a Perspex rod should repel a cellulose acetate rod.

Think of the circles as a cross section of the plastic rod and the + and - signs as the static charge on the surface, (+) from electron loss and (-) from electron gain.

8.1C Three more simple demonstration methods of detecting static electricity on a charged plastic rod

(1) Getting the plastic rod to pick up tiny bits of paper.

I used a few bits of very fibrous kitchen role (a large surface area which helps) and a biro case as the plastic rod.

It works even better with a more solid rod of poly(ethene) ('polythene') or Perspex.

Image 2a: The plastic rod (biro) is charged by rubbing in vigorously with a clean dry cloth to charge it up with static electricity.

Image 2b: If the charged rod is carefully held close to some small bits of uncharged paper, they are picked up and sometimes as a string.

The charge on the rod induces the opposite charge on a bit of paper by pulling or pushing electrons on the paper surface.

The opposite charges then attract each other, so the bits of paper are attracted to the rod.

The effect can be transmitted to a second bit of paper giving a little paper chain held together by static charges.

The plastic rod - paper chain will hold together because both materials are electrical insulators and the electrical charge is slow to drain away.

You need to imagine the following:

either: plastic - ... + paper bit - ... + paper bit -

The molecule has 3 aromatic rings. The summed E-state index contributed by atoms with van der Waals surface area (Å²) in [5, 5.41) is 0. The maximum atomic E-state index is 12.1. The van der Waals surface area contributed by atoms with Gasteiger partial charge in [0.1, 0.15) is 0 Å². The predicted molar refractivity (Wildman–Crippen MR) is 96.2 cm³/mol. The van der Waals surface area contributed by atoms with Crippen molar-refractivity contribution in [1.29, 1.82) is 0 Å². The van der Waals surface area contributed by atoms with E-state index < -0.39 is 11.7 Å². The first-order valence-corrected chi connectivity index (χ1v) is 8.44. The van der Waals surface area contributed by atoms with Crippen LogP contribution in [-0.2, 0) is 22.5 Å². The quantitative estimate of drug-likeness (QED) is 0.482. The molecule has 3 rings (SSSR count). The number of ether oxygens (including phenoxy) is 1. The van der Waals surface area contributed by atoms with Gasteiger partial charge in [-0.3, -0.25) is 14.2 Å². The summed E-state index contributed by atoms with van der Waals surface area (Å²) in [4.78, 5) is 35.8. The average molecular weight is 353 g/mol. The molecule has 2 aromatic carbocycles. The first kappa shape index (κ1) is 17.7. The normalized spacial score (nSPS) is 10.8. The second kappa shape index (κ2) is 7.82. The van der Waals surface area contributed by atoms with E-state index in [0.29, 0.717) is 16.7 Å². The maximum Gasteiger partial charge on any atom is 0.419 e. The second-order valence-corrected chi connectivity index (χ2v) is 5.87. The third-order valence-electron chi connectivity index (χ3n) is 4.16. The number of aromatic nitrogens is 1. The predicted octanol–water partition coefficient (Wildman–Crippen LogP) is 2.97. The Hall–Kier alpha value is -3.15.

the negative plastic rod repels the electrons inducing a positive charge on the paper surface

or: plastic + ... - paper bit + ... - paper bit +, where the positive plastic rod attracts the electrons on the paper surface

where the dotted line ... represents the electric field attractive force.

This is actually a simple test to show the plastic rod was charged up with static electricity.

(2) Another simple demonstration of an electric field effect

A simple kitchen sink experiment!

A simple 'kitchen sink' experiment that clearly shows the effect of an electric field.

Image 3a: You get the thinnest continuous stream of water descending from a tap.

Image 3b: You then charge up the plastic rod (biro) and carefully hold it quite close to the water stream, BUT not touching (this discharges the static charge into the water). The plastic rod is to the right of the stream. The electric field around the plastic rod attracts the water molecules attracting the water stream towards the plastic rod.

Technical points of explanation (its more A level chemistry, but no matter!):